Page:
New Littoral Warships

NickNZ
9th April 2011, 10:03
So teh Americans are doing what the Brits are supposed to be best at... Indecision. Which of the new littoral warships will prevail, or will it be bothy. The latest I read (and we are 3 months behind here in Godzone) is that 55 ships are required. Who will/has won ?

Davesdream
17th April 2011, 16:50
I do know if there is a winner or should be, or even conveyed as such.


http://www.uscg.mil/History/img/Bertholf0014.jpg

http://www.navsource.org/archives/15/150201.htm

http://www.navsource.org/archives/15/150202.htm

Here are 3 different idea's on this theme, each one has different weapons,senors and so on required for there primary mission in these ships. The first link is the US Coast Guards design and does play a part in this mission. The second and third links are as one can see totally different in design as part the ship builders concept, moreover what part in these mission area's the ship should be assigned to.

So each country in this global community we live in has there own concept of what the requirements are for said country.

So NO i do not see it as a winner or loser in this.

Regards
Dave

Dickyboy
17th April 2011, 19:02
Can anyone give me some sort of background about what this is about.
What a Littoral Warship is would be a good start. :o

Davesdream
17th April 2011, 23:52
Here is a backround.

http://www.globalsecurity.org/military/library/report/1993/MFJ.htm

It is lengthy, but it gives the reader a good idea on the origins of this type of naval warfare.

Regards
Dave

Mike S
18th April 2011, 02:08
The stabalised trimaran design is based on a design from Austal Shipping here in Henderson Western Australia. The first of this design was built for Fred Olsen and is in use as an inter island ferry in the Canary Islands. The whole design and proof of concept is from Austal however in the US ships have to be built by US Companies and so the tie up with GD.
The latest I heard was that the Austal GD design has won out and they are building the first batch in the US now. I can vouch for the fact that thay are quick...........the first one fair flew down Gage Roads on the way out for sea trials off Rottnest Island. It was the fastest thing of that size I have seen.......and it is big. It has a strange long name however if you look up Fred Olsen/Canary Islands in Google it will be there somewhere. I went on board while she was building.........biggest Aluminium vessel I have ever seen.

Mike S
18th April 2011, 02:18
http://www.fredolsen.es/en-US/ferry%20in%20canary%20islands/fleet%20of%20ships.aspx

Benchijigua Express is the name of the vessel, built in 2005

Dickyboy
18th April 2011, 06:10
Here is a backround.

http://www.globalsecurity.org/military/library/report/1993/MFJ.htm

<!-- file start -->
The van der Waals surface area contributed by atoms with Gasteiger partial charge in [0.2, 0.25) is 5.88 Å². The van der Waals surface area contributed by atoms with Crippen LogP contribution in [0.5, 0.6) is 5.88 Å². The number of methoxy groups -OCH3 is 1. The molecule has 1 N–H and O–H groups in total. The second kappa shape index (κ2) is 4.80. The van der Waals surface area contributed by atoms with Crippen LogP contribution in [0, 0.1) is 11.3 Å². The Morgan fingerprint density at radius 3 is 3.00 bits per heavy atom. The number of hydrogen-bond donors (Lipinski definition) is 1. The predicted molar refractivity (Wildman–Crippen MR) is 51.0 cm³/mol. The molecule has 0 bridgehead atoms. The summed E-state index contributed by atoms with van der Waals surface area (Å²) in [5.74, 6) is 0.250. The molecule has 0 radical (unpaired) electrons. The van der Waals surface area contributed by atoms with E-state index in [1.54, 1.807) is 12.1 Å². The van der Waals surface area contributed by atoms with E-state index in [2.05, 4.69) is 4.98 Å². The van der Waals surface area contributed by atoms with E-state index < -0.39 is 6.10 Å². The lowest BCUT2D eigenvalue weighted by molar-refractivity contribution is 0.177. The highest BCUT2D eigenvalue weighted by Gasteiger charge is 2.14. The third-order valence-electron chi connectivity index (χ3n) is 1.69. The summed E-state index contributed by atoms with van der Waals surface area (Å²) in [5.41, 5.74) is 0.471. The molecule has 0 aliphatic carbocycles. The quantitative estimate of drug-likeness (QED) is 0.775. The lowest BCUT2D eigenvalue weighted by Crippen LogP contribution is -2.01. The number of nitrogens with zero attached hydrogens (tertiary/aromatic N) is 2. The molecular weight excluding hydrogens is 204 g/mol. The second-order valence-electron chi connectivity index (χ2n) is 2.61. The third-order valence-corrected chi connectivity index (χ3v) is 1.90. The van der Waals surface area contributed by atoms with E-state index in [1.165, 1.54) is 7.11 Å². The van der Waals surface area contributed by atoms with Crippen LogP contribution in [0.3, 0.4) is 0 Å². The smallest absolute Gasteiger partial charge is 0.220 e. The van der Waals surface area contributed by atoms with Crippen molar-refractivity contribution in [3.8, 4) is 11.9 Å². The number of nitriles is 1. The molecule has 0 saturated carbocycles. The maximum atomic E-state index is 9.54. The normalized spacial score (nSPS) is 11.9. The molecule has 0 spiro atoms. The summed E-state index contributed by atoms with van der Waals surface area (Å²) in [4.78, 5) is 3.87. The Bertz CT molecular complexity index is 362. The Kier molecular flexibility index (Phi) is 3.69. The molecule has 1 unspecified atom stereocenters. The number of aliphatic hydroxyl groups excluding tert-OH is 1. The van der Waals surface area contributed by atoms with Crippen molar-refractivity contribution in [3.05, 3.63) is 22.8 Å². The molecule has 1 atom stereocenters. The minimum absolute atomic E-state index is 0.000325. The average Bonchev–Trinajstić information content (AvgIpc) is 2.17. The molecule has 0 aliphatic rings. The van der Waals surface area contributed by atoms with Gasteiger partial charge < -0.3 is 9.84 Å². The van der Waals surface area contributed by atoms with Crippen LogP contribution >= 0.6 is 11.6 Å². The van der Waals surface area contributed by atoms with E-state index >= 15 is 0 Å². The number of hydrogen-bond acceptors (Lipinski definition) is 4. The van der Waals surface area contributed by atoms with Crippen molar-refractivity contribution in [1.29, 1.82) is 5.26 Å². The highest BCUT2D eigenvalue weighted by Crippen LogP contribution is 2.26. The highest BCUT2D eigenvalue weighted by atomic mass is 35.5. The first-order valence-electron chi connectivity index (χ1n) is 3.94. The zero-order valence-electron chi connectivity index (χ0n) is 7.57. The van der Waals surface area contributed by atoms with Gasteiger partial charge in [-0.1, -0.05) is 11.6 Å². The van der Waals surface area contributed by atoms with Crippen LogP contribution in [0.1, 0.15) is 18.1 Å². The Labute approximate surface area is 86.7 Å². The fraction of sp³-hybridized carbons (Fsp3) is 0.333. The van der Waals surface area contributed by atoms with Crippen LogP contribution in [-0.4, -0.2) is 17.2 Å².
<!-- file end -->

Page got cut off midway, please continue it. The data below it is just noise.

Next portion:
It is lengthy, but it gives the reader a good idea on the origins of this type of naval warfare.

Regards
Dave
Many thanks for the link Dave.
It makes very interesting reading.
Seems to me that in todays world, where there aren't massive Blue Water fleets to face each other, that the answer is to do it as it was usually done pre WW1. Up close and personal, with more of the Send a Gunboat type actions.
It seems to me to be the way to go.

NickNZ
18th April 2011, 09:47
Didn't the Royal Navy discover during the Falklands War that aluminium is not a good idea in a warship?

chadburn
18th April 2011, 12:48
Indeed they did Nick, along with Nylon-Terylene No8's. The MOD cost cutter's should have hung their head's in shame over that one.

Mike S
18th April 2011, 13:23
Yes indeed Nick they did.
I have like you a big problem with that and it will be interesting to see where they go. I am not sure if the naval version is aluminium..... I just know that the original of that design was.

davierh
18th April 2011, 17:31
Americans have already built the two prototypes it looks like they are going with both designs at present as they on 29 Dec 2010 ordered a further 10 of each, of 55 required.
Ten each type USS Freedom(LCS1) Lockheed Martin design
Ten each type USS Independence (LCS2) General Dynamics design.
2010-2 ordered
2011-2 ordered
2012-4 ordered
2013-4 ordered
2014-4 ordered
2015-4 ordered
Big vessels as far as littoral goes "Freedom" class 115.3 mts long
17.5 mtrs beam 40 knots+Normal Hull.
"Independence" class 127.6 mts long 31.6 mtrs beam due to trimaran hull.
Both carry helicopters both around 3000 tons displacement both carry various armaments.

Klaatu83
30th April 2011, 15:49
Didn't the Royal Navy discover during the Falklands War that aluminium is not a good idea in a warship?

One would have thought that the U.S. Navy should have learned the same lesson back in 1975, when the guided missile cruiser USS Belknap collided with the aircraft carrier USS John F. Kennedy. In the ensuing fire the entire aluminum superstructure of the Belknap was melted down to the level of the hull, which was made out of steel. The cruiser was subsequently rebuilt at great expense, presumably so the Navy wouldn't have to admit that a major warship had become a total loss. However, one would think that anybody who saw pictures of what was left of the Belknap after the fire, would have drawn the obvious conclusion about the non-viability of aluminum as a suitable material for warship construction.

NickNZ
1st May 2011, 07:35
I have just lookewde at photos of the USS Belknap post fire, on Google Images, and am stunned!
That anyone should allow a warship to be built using aluminium, ranks with trans0Channel ferries being designed with non-closing doors.
Aluminium superstructures must surely be covered under SOLAS?